Magical Girls and Sports Gays: Grand Slam Romance by Ollie Hicks and Emma Oosterhaus

the cover of Grand Slam Romance

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For those of you mourning the cancellation of Amazon’s adaptation of A League of Their Own, I offer you an antidote. Grand Slam Romance, which follows the star players of a semi-professional women’s softball league, simultaneously serves romance, sports rivalry, horny locker room encounters, queer community, and a touch of magic. The debut graphic novel from comic creators (and spouses) Ollie Hicks and Emma Oosterhaus, Grand Slam Romance is the first in a planned series, its second installment coming in May 2024. Fun fact: the book originated from a 19-page comic that the couple collaborated on for fun a few months into dating.

Grand Slam Romance centers Mickey Monsoon, pitcher and MVP of the Bell City Broads (BCBs), who are gearing up to dominate the season and take the trophy at the Statewide Softball Tournament. But when Astra Maxima mysteriously shows up to catch for rival team the Gaiety Gals, Mickey knows the BCBs are in danger of losing everything. Not only does Astra have the magical ability to obliterate every team she encounters, she was also best friends (and maybe more) with Mickey before being sent off to a secret softball school in Switzerland as a teenager. Mickey will do almost anything to wreak vengeance for their broken heart, even if it means losing sight of themself and betraying their team.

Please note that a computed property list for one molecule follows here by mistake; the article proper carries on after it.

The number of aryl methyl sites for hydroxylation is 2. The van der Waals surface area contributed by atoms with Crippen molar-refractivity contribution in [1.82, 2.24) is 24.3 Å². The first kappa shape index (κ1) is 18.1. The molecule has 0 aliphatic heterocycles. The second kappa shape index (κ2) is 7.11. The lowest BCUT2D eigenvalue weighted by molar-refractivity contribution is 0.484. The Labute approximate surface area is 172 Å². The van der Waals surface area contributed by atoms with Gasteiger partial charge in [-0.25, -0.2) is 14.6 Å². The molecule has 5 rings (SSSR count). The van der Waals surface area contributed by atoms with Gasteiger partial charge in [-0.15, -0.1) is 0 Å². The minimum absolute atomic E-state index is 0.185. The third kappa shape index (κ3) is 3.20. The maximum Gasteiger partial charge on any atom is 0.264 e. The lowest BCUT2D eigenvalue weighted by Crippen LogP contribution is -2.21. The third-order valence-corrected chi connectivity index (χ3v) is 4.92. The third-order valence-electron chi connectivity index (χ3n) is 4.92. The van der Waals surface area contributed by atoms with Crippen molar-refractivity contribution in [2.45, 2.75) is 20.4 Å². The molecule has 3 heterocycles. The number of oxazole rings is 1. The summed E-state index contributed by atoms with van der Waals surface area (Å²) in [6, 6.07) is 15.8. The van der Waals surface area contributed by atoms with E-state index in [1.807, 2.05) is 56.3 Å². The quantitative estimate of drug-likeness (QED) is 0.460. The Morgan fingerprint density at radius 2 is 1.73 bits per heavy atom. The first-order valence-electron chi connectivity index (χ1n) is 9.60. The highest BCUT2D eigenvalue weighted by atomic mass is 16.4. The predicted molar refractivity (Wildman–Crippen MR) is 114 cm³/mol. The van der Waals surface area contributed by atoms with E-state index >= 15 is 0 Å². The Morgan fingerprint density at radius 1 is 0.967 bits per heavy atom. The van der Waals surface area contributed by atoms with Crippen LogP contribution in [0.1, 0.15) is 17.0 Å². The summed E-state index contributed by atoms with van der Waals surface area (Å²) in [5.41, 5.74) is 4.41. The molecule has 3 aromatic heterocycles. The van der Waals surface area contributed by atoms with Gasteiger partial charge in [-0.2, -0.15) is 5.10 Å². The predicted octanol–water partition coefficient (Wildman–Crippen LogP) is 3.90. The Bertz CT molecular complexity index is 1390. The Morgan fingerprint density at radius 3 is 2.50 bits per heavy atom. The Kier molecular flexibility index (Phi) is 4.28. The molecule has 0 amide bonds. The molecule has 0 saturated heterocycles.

Though I wouldn’t classify this book as purely sci-fi or fantasy, everything about Grand Slam Romance is a little over the top in a way that elevates the book from your average sports underdog story to a thrillingly queer, action-packed spectacle. For starters, every player on every team is coded queer if not explicitly labeled as such. I can think of only one cishet man who offers any dialogue, and he’s not the coach! Sex scenes materialize at the drop of a hat and escalate quickly. Then there’s the magic, which bestows Astra Maxima and fellow “magical girl” Wolfgang Konigin with supernatural speed, batting prowess, and sex appeal. Both magical girls glow with a visible aura: Astra has luminous pink hair, while Wolfgang generates a force field around her head when she hops on her motorcycle.

Despite these campy elements, though, the authors demonstrate a perfect amount of restraint, making the book approachable to even the most casual graphic novel reader. The illustrations are vibrant but not cartoonish (somewhere between Alison Bechdel and Raina Telgemeier), and are filled with quotidian details that anchor the story in real contemporary life. I had the urge to read this book quickly because there is so much motion on each page, but if you let your eye slow down you’ll notice thoughtful touches in every frame: side conversations, facial expressions, tossed-aside props. It is unsurprising that Grand Slam Romance was published by Surely Books, an imprint curated by Mariko Tamaki, whose books excel at attention to detail and emotional expression.

Read if: 

  • You wish Ted Lasso had more queer content.
  • You identify as a sports gay.
  • You’re looking for a read-alike to Archie Bongiovanni’s Mimosa, also published by Surely Books.

Mechanized Deities and Queer Perseverance: Godslayers by Zoe Hana Mikuta